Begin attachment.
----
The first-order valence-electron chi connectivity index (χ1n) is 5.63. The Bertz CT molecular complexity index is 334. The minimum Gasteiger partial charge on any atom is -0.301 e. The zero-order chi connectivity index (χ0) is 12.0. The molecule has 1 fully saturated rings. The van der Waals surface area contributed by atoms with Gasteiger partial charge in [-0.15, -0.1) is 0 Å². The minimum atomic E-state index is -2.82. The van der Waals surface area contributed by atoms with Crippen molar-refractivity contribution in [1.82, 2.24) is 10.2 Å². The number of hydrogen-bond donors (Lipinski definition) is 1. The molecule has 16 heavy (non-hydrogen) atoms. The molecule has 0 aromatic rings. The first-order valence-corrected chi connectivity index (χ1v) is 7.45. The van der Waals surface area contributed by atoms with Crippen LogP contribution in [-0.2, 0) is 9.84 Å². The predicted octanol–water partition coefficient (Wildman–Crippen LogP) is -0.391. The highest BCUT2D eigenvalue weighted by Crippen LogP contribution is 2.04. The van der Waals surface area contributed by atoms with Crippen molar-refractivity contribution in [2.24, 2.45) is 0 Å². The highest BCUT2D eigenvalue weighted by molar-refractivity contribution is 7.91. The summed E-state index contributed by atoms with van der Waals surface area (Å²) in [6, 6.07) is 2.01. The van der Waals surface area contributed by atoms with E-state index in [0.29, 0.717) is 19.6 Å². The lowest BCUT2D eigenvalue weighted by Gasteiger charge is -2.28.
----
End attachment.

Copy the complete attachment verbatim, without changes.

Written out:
The first-order valence-electron chi connectivity index (χ1n) is 5.63. The Bertz CT molecular complexity index is 334. The minimum Gasteiger partial charge on any atom is -0.301 e. The zero-order chi connectivity index (χ0) is 12.0. The molecule has 1 fully saturated rings. The van der Waals surface area contributed by atoms with Gasteiger partial charge in [-0.15, -0.1) is 0 Å². The minimum atomic E-state index is -2.82. The van der Waals surface area contributed by atoms with Crippen molar-refractivity contribution in [1.82, 2.24) is 10.2 Å². The number of hydrogen-bond donors (Lipinski definition) is 1. The molecule has 16 heavy (non-hydrogen) atoms. The molecule has 0 aromatic rings. The first-order valence-corrected chi connectivity index (χ1v) is 7.45. The van der Waals surface area contributed by atoms with Crippen LogP contribution in [-0.2, 0) is 9.84 Å². The predicted octanol–water partition coefficient (Wildman–Crippen LogP) is -0.391. The highest BCUT2D eigenvalue weighted by Crippen LogP contribution is 2.04. The van der Waals surface area contributed by atoms with Crippen molar-refractivity contribution in [2.24, 2.45) is 0 Å². The highest BCUT2D eigenvalue weighted by molar-refractivity contribution is 7.91. The summed E-state index contributed by atoms with van der Waals surface area (Å²) in [6, 6.07) is 2.01. The van der Waals surface area contributed by atoms with E-state index in [0.29, 0.717) is 19.6 Å². The lowest BCUT2D eigenvalue weighted by Gasteiger charge is -2.28.